Elizabeth Wallis [00:04:01] I tell people all the time that eating disorders affect every organ system in the body. So, when you think about restrictive eating disorders, whether it be anorexia or something else, those are typically our body kind of goes into starvation mode or hibernation. And so, everything slows down your heart, slows down your lungs, slow down, your gut slows down, your brain slows down. The majority of the complications that you're seeing are a result of malnutrition and a result of kind of your body trying to conserve what energy it can, you know. In contrast, whereas the purging disorders or bulimia nervosa, those disorders, typically the complications are more the result of whatever the purging behavior is. So, if it's vomiting, it may be changes to your electrolytes or problems with your gut, your esophagus, your stomach. If it's taking diet pills or laxatives, it may be related to the side effects that those medications have.

Erin Spain [00:04:50] Are there certain demographics of children who seem to develop eating disorders such as, you know, at a certain age or boys versus girls? Are there certain demographics that are more affected?

Elizabeth Wallis [00:05:01] We do see a couple of age peaks 12 to 13 right around puberty and then 18-19 sort of young adulthood, like early college for many students, are kind of the times where we see the most likely onset of illness. One of the misconceptions about eating disorders is that they only affect a certain type of person. So typically, people think about high achieving girls, typically Caucasian. And the reality is that eating disorders actually affect every population. So yes, they are more common in girls, but a significant percentage of boys are affected. We see eating disorders in all various like racial and ethnic backgrounds. It is not only a certain type of adolescent.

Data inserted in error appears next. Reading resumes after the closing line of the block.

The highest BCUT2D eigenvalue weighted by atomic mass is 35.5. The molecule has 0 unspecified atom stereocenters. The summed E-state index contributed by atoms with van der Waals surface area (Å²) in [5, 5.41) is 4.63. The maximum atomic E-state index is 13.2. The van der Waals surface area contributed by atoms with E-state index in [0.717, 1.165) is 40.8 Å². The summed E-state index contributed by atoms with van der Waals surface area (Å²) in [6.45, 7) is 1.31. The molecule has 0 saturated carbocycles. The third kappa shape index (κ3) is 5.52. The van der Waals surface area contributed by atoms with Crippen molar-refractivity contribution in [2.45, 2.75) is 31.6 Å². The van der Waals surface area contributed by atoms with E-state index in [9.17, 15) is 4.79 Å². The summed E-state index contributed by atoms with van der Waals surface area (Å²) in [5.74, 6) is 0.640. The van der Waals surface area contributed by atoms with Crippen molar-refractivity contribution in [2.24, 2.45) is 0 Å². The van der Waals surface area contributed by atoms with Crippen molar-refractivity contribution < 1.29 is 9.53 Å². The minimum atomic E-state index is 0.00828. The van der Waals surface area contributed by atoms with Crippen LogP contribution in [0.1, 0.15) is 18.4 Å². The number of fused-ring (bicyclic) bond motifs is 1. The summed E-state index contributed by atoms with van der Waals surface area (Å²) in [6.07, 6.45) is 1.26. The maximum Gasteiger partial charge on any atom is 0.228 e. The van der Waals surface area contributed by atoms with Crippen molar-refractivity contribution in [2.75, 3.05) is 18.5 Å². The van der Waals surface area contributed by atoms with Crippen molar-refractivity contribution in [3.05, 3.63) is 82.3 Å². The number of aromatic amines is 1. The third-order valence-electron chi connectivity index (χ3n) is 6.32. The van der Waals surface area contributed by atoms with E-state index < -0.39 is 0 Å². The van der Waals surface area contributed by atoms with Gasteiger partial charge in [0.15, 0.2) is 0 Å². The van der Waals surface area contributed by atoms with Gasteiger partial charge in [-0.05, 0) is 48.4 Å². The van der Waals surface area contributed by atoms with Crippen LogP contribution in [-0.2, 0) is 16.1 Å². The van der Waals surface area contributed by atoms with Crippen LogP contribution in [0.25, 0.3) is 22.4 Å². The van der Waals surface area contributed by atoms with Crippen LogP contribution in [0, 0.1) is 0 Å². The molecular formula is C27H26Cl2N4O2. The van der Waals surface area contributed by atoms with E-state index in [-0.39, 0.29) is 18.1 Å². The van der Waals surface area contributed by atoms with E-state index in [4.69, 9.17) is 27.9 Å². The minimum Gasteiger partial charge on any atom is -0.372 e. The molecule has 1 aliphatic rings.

Erin Spain [00:05:44] You mentioned puberty and then young adulthood seem to be those timeframes. But what are some of the factors that can lead to eating disorders?

Elizabeth Wallis [00:05:53] Well, the truth is we don't know everything that contributes to eating disorders. We know that it is something that is multifactorial. There is certainly a genetic predisposition for many people. This is a disorder that runs in families. We know that there are environmental influences that may impact. But how all those things exactly work together, we're not completely sure. Yes, there are certain people that are more at risk than others, but we don't know all the causes. One of the things that I do tell families often is that, you know, parents don't cause eating disorders. That was a commonly held belief for a very long time. And the approach to eating disorder treatment was to separate children from parents and because parents were the problem. And we have since learned in the past 20, 30 years that that's really not the case and that parents can actually be a really powerful tool for recovery. And so, you know, if people take nothing else away from this, parents don't cause eating disorders.

Erin Spain [00:06:46] Well, something that could contribute to eating disorders, perhaps, is social media. Social media such as Instagram has been in the news lately for reports of it being toxic to teenage girls and their body image. What role do you think social media plays?